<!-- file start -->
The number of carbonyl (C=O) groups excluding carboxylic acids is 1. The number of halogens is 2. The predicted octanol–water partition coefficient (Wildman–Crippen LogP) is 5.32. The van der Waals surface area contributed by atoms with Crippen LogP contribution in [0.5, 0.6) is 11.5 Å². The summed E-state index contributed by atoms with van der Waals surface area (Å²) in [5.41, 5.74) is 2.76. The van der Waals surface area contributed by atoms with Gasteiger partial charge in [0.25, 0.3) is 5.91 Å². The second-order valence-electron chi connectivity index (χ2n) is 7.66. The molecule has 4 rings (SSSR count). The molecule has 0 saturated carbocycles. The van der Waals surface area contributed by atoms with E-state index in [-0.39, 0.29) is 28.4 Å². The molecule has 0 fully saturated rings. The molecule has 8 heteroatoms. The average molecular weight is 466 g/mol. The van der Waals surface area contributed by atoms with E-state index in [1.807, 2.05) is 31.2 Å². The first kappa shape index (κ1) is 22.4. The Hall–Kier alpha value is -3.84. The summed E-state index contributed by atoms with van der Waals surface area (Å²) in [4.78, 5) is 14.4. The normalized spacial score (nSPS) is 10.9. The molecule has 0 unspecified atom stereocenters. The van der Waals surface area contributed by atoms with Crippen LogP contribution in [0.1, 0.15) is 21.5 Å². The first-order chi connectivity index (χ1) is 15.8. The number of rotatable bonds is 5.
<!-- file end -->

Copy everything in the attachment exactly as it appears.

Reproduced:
The number of carbonyl (C=O) groups excluding carboxylic acids is 1. The number of halogens is 2. The predicted octanol–water partition coefficient (Wildman–Crippen LogP) is 5.32. The van der Waals surface area contributed by atoms with Crippen LogP contribution in [0.5, 0.6) is 11.5 Å². The summed E-state index contributed by atoms with van der Waals surface area (Å²) in [5.41, 5.74) is 2.76. The van der Waals surface area contributed by atoms with Gasteiger partial charge in [0.25, 0.3) is 5.91 Å². The second-order valence-electron chi connectivity index (χ2n) is 7.66. The molecule has 4 rings (SSSR count). The molecule has 0 saturated carbocycles. The van der Waals surface area contributed by atoms with E-state index in [-0.39, 0.29) is 28.4 Å². The molecule has 0 fully saturated rings. The molecule has 8 heteroatoms. The average molecular weight is 466 g/mol. The van der Waals surface area contributed by atoms with E-state index in [1.807, 2.05) is 31.2 Å². The first kappa shape index (κ1) is 22.4. The Hall–Kier alpha value is -3.84. The summed E-state index contributed by atoms with van der Waals surface area (Å²) in [4.78, 5) is 14.4. The normalized spacial score (nSPS) is 10.9. The molecule has 0 unspecified atom stereocenters. The van der Waals surface area contributed by atoms with Crippen LogP contribution in [0.1, 0.15) is 21.5 Å². The first-order chi connectivity index (χ1) is 15.8. The number of rotatable bonds is 5.